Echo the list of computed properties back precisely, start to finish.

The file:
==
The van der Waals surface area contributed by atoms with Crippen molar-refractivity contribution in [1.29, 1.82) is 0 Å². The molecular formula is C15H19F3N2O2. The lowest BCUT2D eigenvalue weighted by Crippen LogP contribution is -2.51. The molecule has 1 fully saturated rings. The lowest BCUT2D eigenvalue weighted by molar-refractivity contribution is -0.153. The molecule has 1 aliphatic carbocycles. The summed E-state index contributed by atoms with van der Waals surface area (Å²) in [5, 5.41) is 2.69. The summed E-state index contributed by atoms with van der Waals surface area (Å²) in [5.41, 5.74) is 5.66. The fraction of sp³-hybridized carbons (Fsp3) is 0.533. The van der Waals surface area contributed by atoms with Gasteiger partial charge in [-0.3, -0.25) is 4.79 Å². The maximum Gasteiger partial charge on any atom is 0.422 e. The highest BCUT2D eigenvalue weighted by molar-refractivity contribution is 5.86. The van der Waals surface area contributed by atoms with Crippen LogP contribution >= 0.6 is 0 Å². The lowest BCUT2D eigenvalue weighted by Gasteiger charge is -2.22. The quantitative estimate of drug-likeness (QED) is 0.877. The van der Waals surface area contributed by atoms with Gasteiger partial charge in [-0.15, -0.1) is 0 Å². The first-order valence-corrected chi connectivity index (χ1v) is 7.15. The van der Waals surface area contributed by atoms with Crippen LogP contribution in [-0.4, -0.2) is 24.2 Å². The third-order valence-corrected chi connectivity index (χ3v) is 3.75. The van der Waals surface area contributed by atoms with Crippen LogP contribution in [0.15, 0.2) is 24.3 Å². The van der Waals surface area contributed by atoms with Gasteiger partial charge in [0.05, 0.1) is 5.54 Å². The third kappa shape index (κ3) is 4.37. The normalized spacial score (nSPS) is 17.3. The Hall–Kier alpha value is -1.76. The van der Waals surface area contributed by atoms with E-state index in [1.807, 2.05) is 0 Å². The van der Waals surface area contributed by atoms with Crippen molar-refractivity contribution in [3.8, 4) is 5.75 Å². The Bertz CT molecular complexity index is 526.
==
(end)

The van der Waals surface area contributed by atoms with Crippen molar-refractivity contribution in [1.29, 1.82) is 0 Å². The molecular formula is C15H19F3N2O2. The lowest BCUT2D eigenvalue weighted by Crippen LogP contribution is -2.51. The molecule has 1 fully saturated rings. The lowest BCUT2D eigenvalue weighted by molar-refractivity contribution is -0.153. The molecule has 1 aliphatic carbocycles. The summed E-state index contributed by atoms with van der Waals surface area (Å²) in [5, 5.41) is 2.69. The summed E-state index contributed by atoms with van der Waals surface area (Å²) in [5.41, 5.74) is 5.66. The fraction of sp³-hybridized carbons (Fsp3) is 0.533. The van der Waals surface area contributed by atoms with Gasteiger partial charge in [-0.3, -0.25) is 4.79 Å². The maximum Gasteiger partial charge on any atom is 0.422 e. The highest BCUT2D eigenvalue weighted by molar-refractivity contribution is 5.86. The van der Waals surface area contributed by atoms with Crippen LogP contribution >= 0.6 is 0 Å². The lowest BCUT2D eigenvalue weighted by Gasteiger charge is -2.22. The quantitative estimate of drug-likeness (QED) is 0.877. The van der Waals surface area contributed by atoms with Gasteiger partial charge in [-0.15, -0.1) is 0 Å². The first-order valence-corrected chi connectivity index (χ1v) is 7.15. The van der Waals surface area contributed by atoms with Crippen LogP contribution in [-0.4, -0.2) is 24.2 Å². The third-order valence-corrected chi connectivity index (χ3v) is 3.75. The van der Waals surface area contributed by atoms with Crippen LogP contribution in [0.15, 0.2) is 24.3 Å². The van der Waals surface area contributed by atoms with Gasteiger partial charge in [0.05, 0.1) is 5.54 Å². The third kappa shape index (κ3) is 4.37. The normalized spacial score (nSPS) is 17.3. The Hall–Kier alpha value is -1.76. The van der Waals surface area contributed by atoms with E-state index in [1.807, 2.05) is 0 Å². The van der Waals surface area contributed by atoms with Crippen molar-refractivity contribution in [3.8, 4) is 5.75 Å². The Bertz CT molecular complexity index is 526.